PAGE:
“The SEC is a principles based regulator, and it will assert its jurisdiction over any securities offering or transaction, as it has done since the onset of the ICO craze, regardless of the technology used to facilitate such an offering.”

Philip’s thoughts on the recent SEC enforcement action against Kik Interactive, Inc. as published in the Crowdfund Insider article “Former SEC Senior Counsel Comments on Kik Ruling: Kik Could Have Benefited From Traditional Capital Markets Lawyer"


Anthony Tu-Sekine | Partner

As the head of Seward & Kissel’s Blockchain and Cryptocurrency Group and a frequent commentator on all things crypto, Anthony advises clients on a wide range of evolving topics, including how to structure and issue security and utility tokens, registered and unregistered offerings of security tokens, token custody, transfer and liquidity issues, non-security opinions, and investments in crypto assets by funds and other investors. A recognized leader on physical precious metals funds, Anthony represented APMEX Inc. and alternative asset manager Sprott Inc. in connection with the launch of OneGold.com, which allows investors to own gold documented on blockchain. He also:

  • Represents ShelterZoom, a leading blockchain-based SaaS contract management platform;

  • Helped form a tokenized hedge fund;

  • Provides advice in connection with ransomware payments made in cryptocurrencies; and

  • Worked with sponsors of bitcoin ETF and OTC products.

“You can work with regulators or you can really try to piss them off… If you really want to do the latter, then you should expect that they will bring every tool they have against you.”

Anthony’s thoughts on BitMEX indictment, as published in Law360 article “BitMEX Case Seen as Blessing in Disguise for Crypto Sector”


Casey Jennings | Counsel

A member of Seward & Kissel’s Financial Services Regulatory Group and Blockchain and Cryptocurrency Group, Casey advises financial services companies – including banks, broker-dealers, investment funds, service providers, and financial technology companies – on federal and state banking and securities law issues and the structuring of new financial products, including anti-money laundering, deposit issues, token offerings, custody of traditional and crypto assets, transfer and liquidity issues, Volcker Rule issues, and investments in crypto assets by funds and other investors. Before joining the firm, Casey served as counsel to the Consumer Financial Protection Bureau, where he developed and implemented financial regulatory policy, including the first CFPB rulemaking to rely on unfair, deceptive, and abusive acts and practices (UDAAPs) authority. Since then, he has:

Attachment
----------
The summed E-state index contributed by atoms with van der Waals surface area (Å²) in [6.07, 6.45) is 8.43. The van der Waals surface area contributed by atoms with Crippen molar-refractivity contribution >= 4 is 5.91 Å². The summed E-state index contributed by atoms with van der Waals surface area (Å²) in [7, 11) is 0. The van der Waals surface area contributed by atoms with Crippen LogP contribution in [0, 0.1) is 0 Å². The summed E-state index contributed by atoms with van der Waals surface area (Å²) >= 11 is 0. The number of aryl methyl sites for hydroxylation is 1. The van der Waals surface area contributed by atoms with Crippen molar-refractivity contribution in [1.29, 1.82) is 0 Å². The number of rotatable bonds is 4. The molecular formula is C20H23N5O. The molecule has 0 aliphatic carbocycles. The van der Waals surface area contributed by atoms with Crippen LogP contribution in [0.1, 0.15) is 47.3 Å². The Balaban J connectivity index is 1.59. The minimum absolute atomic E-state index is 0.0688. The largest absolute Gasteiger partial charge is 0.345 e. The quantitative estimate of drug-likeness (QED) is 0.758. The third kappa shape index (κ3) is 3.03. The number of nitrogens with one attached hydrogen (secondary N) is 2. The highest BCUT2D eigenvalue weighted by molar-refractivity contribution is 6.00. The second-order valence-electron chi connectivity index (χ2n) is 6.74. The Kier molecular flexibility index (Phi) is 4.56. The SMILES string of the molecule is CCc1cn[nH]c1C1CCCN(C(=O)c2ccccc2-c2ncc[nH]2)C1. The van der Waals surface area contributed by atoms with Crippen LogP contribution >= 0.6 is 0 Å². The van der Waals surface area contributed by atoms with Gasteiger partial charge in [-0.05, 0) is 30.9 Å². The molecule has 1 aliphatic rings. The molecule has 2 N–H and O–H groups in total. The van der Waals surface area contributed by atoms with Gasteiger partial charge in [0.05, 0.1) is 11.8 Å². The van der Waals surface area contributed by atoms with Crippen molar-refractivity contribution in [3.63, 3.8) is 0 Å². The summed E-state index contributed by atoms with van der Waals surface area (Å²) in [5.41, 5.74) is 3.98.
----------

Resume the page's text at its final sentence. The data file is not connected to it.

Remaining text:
• Represented e-retailer APMEX Inc. and alternative asset manager Sprott Inc. in connection with the launch of the online marketplace, OneGold.com.

“The whole notion of crypto is that there are no gatekeepers and the BSA requires that there be gatekeepers. Those two notions are very much at odds with one another. But the BSA is the best system that we’ve got right now.”

Casey’s perspective on crypto AML regulations as published in Cointelegraph article “How U.S. authorities are using old AML tools to crack down on crypto”